Crucial to this agenda is a robust follow-up and review mechanism to take stock of progress and ensure the agenda’s effective implementation. In this light, we share below some key recommendations focusing on the Means of Implementation (MOI) and follow-up and review:
On Monitoring and Review:
- The section referring to the High-Level Political Forum (HLPF) presents weak language that reinforces the voluntary nature of reporting and participation. The language on mandate for review at the global, regional, and national sections should be strengthened to emphasize inclusive and participatory approaches.
- We maintain that while there are clear interlinkages, the Financing for Development (FfD) and the post-2015 are two distinct processes that should remain complementary rather than combined. The FfD has its own follow up and review process that is complementary to, and not integrated to the HLPF. This is a necessary distinction in order to ensure that the level of ambition is not diluted in both processes.
On Means of Implementation:
- We reiterate that the MOI should be underpinned by the fundamental principles of development effectiveness – democratic country ownership, inclusiveness, and transparency.
- The section on MOI overemphasizes the role of the business sector and puts misplaced trust on the World Trade Organisation (WTO) without considering its role in contributing to the multiple global crises.
On the Meaningful Participation of Civil Society:
- We believe that any review mechanism that is based only on official government reporting will lack any political traction and support from relevant stakeholders. Despite repeated references to civil society, there is no clear mention of CSO’s involvement in the follow-up and review process as well as in the implementation of the agenda. The review process must meet the level of inclusion demanded by the agenda – including the meaningful participation of civil society in national, regional and global review processes.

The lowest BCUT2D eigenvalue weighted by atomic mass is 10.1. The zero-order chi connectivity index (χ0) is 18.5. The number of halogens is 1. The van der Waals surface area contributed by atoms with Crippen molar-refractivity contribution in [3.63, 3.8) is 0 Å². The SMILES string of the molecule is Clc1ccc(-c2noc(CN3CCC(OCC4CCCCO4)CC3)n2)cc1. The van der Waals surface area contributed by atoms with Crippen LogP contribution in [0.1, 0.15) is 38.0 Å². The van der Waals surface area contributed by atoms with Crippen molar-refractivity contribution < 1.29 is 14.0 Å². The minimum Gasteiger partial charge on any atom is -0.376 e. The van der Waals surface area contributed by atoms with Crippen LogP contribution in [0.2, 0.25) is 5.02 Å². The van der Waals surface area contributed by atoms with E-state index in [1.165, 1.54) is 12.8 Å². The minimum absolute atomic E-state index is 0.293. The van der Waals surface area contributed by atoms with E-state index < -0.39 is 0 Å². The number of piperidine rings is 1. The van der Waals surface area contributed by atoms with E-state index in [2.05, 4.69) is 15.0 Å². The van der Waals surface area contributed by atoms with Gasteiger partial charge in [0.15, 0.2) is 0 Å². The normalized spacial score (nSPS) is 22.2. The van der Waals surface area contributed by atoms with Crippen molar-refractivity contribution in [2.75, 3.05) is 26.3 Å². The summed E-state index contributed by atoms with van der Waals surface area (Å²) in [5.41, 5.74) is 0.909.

- Country-level reviews serve as the cornerstone of accountability for the post-2015 Development Agenda. National level review processes should provide a formal, structured space for inclusive and effective participation of civil society organisations and the people they represent and promote an ongoing dialogue between duty-bearers, rights-holders and other stakeholders.
Ultimately, the success of this agenda will be weighed by its ability to address the root causes of poverty and inequality, and ensure human rights and welfare across all dimensions. A step in this direction requires the implementation of the post-2015 agenda to be rooted in, and building on the principles of democratic country ownership, social justice, gender equality and women’s empowerment, and the right to development.
The challenge now lies in the global community to fulfil these commitments and measure up to the level of ambition required to implement the agenda effectively while adhering to the highest standards of transparency and accountability.
CPDE remains committed to engage and contribute meaningfully in the implementation of the agenda at the national, regional, and global levels. We will continue to assert our rightful space and advance a sustainable world for all.
The CSO Partnership for Development Effectiveness (CPDE) is an open platform working for better development. It unites more than 4,000 community organisations, trade unions, faith-based organisations, youth groups, feminist movements, indigenous groups and NGOs from around the world.
You can download the full document here.